MUMBAI — When Donna Karan took the stage, along with Fern Mallis for an intense conversation about her life and design aesthetic at the Grand Hyatt here on Friday, there was a spellbound silence in the hall. Karan was charming, evocative and friendly, exuding an energy that belied the two months of travel from which she had just arrived. In the forefront of the audience was her friend and fellow traveler of the previous three weeks, Calvin Klein.
Concluding the day’s events and discussions on Friday evening, roles were reversed: Calvin Klein took the stage with Mallis, in an honest and wide-ranging conversation that lasted more than three-quarters of an hour, speaking about the building of his brand, his unique advertising and the fashion industry itself.
The event, a luxury conference organized by business paper Mint, which is published by Hindustan Times, brought in a lineup ranging from market statistics from Abheek Singhi, managing partner at Boston Consulting Group, to an entire day of panel discussions on the market’s direction, including some of the unfulfilled expectations that have been causing heartache to brands. The theme of the conference was “Luxury’s New Frontiers.”
Other speakers included Madonna’s stylist Arianne Phillips, Courtney Love and Karolína Kurková.
There was a Bollywood presence as well, with well-known actress Katrina Kaif speaking about labels and aesthetic, and Indian designer Manish Malhotra, who shared a platform with Phillips, talking about designing for celebrities and film stars. Malhotra, who designed costumes for movies for a large part of his career and is a favorite in Bollywood, hosted a dinner on Thursday night, with Karan, Mallis, Love, and a host of Bollywood stars including Sonakshi Sinha and Athiya Shetty.
Singhi said India accounts for $15 billion to $20 billion of the global luxury market, which is estimated at $1.7 trillion. China accounts for $100 billion. He said that over the last five years, 60 percent of the industry’s global growth has come from retail expansion. Of that growth, 35 percent is from emerging markets and 25 percent from developed markets. “So while it’s a given that the emerging markets and China are driving the growth of luxury markets, there is also potential to grow in cities like Milan and New York which are still underserved given the actual market potential of these markets,” Singhi said.
Love spoke about the “power of being a trendsetter,” her collaboration with Nasty Gal and her own growth as a rock star and actress. “I have a theory that if you don’t adapt to your surroundings, you will become irrelevant and won’t survive,” she said.
Phillips, who was nominated for Academy Awards for her costumes for “Walk the Line” and “W.E.,” and Malhotra agreed that their best work was created when they were pushed a bit further — “I do my best work when I’m starved, and really hungry,” Malhotra said. Phillips commented that there was a lot about “fear and creativity, and how it can motivate you.” She said that one of the most important things she had learned from Madonna was “not to invest in what other people thought.”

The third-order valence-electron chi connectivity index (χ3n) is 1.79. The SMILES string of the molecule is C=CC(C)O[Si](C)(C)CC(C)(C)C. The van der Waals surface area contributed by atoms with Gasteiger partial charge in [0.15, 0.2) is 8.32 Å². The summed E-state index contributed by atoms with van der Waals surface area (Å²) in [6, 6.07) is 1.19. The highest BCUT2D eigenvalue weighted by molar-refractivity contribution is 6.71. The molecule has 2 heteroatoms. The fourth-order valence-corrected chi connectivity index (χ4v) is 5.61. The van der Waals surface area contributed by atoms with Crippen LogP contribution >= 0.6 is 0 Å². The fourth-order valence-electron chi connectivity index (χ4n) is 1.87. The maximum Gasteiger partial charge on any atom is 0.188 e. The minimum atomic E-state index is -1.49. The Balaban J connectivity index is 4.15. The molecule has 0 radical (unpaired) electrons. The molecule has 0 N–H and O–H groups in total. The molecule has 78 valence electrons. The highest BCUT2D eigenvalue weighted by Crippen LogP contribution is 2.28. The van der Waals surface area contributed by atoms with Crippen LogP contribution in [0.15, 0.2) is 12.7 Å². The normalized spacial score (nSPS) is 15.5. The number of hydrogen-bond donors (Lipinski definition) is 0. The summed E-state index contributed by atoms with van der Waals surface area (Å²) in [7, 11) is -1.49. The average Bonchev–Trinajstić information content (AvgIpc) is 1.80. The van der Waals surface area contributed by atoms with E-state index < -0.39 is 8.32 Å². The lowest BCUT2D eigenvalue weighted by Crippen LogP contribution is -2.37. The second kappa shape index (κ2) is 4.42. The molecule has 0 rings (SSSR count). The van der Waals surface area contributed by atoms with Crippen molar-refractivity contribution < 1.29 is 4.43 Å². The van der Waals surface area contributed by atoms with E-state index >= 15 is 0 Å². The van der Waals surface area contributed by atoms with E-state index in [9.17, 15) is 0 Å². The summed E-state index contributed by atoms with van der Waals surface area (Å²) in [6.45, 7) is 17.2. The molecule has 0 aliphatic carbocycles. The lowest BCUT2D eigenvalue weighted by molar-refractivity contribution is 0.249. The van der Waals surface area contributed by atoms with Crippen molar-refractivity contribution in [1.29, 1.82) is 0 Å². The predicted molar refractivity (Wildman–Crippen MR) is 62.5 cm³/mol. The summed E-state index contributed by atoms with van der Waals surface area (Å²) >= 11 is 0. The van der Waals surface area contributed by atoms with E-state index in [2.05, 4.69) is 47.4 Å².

A recurring question was what luxury really meant in a changing world. Singhi said a key point was the way the consumer was changing and that luxury was “no longer about owning, but instead it is about having an experience. It is about being.”
Love said that to her, luxury was “love, unending self-esteem and the space to be yourself.”
Speaking to Mallis, Klein said his definition of luxury “is the utmost in quality in terms of product. Personally, luxury is great space, especially living in New York City. But in product, having the best quality of perfection you can have is true luxury.” He cited the Hermes Kelly bag, which still has a long customer waiting list.
“But luxury is also cashmere, and you can go to Uniqlo to buy a sweater for not very much money, or you can go to Hermes and buy a cashmere sweater for a lot of money. There are differences, but it is still luxury. What we are experiencing is luxury at prices which are more affordable and luxury which is the best of the best,” he observed.
Klein cited smart retailers such as Zara and Uniqlo, which did not use the word luxury: “I know denim — and the denim that Uniqlo uses is a thousand dollars in a designer store on 57th Street. It’s the same denim,” Klein said.
He rued the fact that products from different brands were now available worldwide. “Now, every city in the world has exactly the same thing. And when we talk about luxury, that doesn’t sound too luxurious to me. It’s losing its specialty so that they can have bigger sales.”
In her session, Karan spoke of the difficulty of being a designer in this day and age — “the calendar, the quantity of clothes, particularly in the U.S. — we do four collections a year and that’s a lot of design, design, design. And, generally speaking, the runway shows we do are not where the money is placed. It’s in the pre-fall and the resort collection, because it’s a long sale period. It’s very frustrating to spend so much time and energy to design these shows which don’t really have the financial support,” she remarked.
As for luxury, Karan has a simple, practical approach: “I think women are never going to stop dressing. Once you have experienced quality, it is very hard to go back. Even though the designs may be the same, the feeling is not,” she said.